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Multidisciplinary Vertically Integrated Project (VIP) Teams at the University of Hawaii: Challenges and Synergy

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2016 ASEE Annual Conference & Exposition


New Orleans, Louisiana

Publication Date

June 26, 2016

Start Date

June 26, 2016

End Date

June 29, 2016





Conference Session

Multidisciplinary Teamwork

Tagged Division

Multidisciplinary Engineering

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Paper Authors


A Zachary Trimble University of Hawaii at Manoa

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A Zachary Trimble is an Assistant Professor of Mechanical Engineering and self described Gizmologist. Zac received his bachelor's from the University of Utah and both his Masters' and PhD from Massachusetts Institute of Technology (MIT) for his work on Vibration Energy Harvesting. Currently Zac is pursuing research in precision astronomical instruments, Anisotropy in 3D printing, Frequency Tuning of Vibration Energy Harvesters, automating climate change studies, and autonomous systems.

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Wayne A. Shiroma University of Hawaii at Manoa

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Wayne A. Shiroma received the B.S. degree from the University of Hawaii at Manoa, the M.Eng. degree from Cornell University, and the Ph.D. degree from the University of Colorado at Boulder, all in electrical engineering. In 1996, he joined the University of Hawaii at Manoa, where he is currently Professor and Chair of Electrical Engineering. He has authored or coauthored over 100 publications in the areas of phased arrays, spatial power combining, and nanosatellites. He was also a Member of the Technical Staff with Hughes Space and Communications, El Segundo, CA. Dr. Shiroma was the recipient of the the 2015 UH Peter V. Garrod Outstanding Graduate Mentoring Award and the 2003 UH Regents Medal for Excellence in Teaching, the ten-campus UH System’s most prestigious teaching award. Since 2001, IEEE-HKN, the international honor society for IEEE, recognized four of his graduating seniors as the most outstanding electrical engineering students in the U.S.

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David Garmire University of Hawaii at Manoa

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David Garmire received B.S. degrees at Carnegie Mellon University, and the Ph.D. at UC Berkeley in 2007 with a certificate in Management of Technology from the Haas School of Business. He won the 2008 Ross N Tucker Award for advancing semiconductor technology and the 2007 Sevin Rosen Funds Award for Innovation. He is currently an Associate Professor in the department of Electrical Engineering at the University of Hawaii at Manoa, where he develops microsensors, microactuators, and technologies for rapid prototyping, visualization, renewable energies and sustainability.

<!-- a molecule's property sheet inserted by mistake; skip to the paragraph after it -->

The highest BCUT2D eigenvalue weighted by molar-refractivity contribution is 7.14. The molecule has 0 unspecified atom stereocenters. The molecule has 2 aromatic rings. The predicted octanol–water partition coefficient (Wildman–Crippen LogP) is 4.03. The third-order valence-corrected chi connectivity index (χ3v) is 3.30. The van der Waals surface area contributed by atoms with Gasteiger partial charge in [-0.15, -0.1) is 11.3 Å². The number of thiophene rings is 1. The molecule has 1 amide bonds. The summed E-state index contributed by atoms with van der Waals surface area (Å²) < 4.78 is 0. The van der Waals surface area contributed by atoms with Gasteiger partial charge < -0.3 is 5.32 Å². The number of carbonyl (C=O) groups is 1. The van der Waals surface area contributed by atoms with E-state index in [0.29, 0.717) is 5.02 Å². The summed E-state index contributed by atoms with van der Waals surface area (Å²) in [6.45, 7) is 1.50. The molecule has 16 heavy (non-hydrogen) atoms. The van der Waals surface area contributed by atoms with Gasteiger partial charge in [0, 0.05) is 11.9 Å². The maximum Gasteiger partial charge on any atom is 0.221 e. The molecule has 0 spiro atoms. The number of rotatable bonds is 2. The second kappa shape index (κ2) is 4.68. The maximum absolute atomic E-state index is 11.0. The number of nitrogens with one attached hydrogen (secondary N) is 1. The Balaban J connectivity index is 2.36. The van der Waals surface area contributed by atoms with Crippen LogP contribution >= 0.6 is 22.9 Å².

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Aaron T. Ohta University of Hawaii at Manoa

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Dr. Aaron Ohta received a B.S. from the University of Hawaii at Manoa in 2003, an M.S. from the University of California, Los Angeles in 2004, and a Ph.D. from the University of California, Berkeley in 2008, all in the field of electrical engineering. He is currently an Associate Professor of Electrical Engineering at the University of Hawaii at Manoa, where he has been since 2009. Dr. Ohta's research interests include microelectromechanical systems (MEMS) and microfluidics. He has published two book chapters and over 100 peer-reviewed journal and conference papers, and is co-inventor on three U.S. patents.

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The Vertically Integrated Projects (VIP) Program is characterized by large, multidisciplinary teams of undergraduate and graduate students focused on long-term research problems aligned with the faculty mentor's field of interest. In terms of methodology, it follows a project-based cohort approach to education where students can potentially work on the same project over multiple years and with a familiar group of students. One of the challenges in running a VIP team is the multidisciplinary aspect. This paper discusses the challenges associated with transitioning traditionally discipline-siloed projects to multidisciplinary projects using VIP as the catalyst. Said another way, we describe the ongoing lessons learned of changing the mindset of students (and faculty) from ``you're electrical engineering, I'm mechanical engineering'' to ``we're engineering''.

In Fall 2015, the VIP Program at the University of Hawai`i consisted of six VIP teams: three composed primarily of EE students, one composed of ME students, and two with a mix of engineering students. The latter two teams are used as case studies to test our theories for incorporating multidisciplinary VIP teams into existing curricula. A desired outcome of this investigation will be elucidating a best-practices approach for VIP teams across disciplines including electrical, computer, mechanical, and civil engineering. This includes how to initiate formation of such groups, how to handle curriculum challenges between the programs, and how to handle the needs of the students within this educational program. Ultimately, we hope to develop learning in a multidisciplinary design environment that also fulfills the requirements of a degree in engineering, to the benefit of all the students involved, regardless of major.

Trimble, A. Z., & Shiroma, W. A., & Garmire, D., & Ohta, A. T. (2016, June), Multidisciplinary Vertically Integrated Project (VIP) Teams at the University of Hawaii: Challenges and Synergy Paper presented at 2016 ASEE Annual Conference & Exposition, New Orleans, Louisiana. 10.18260/p.25766

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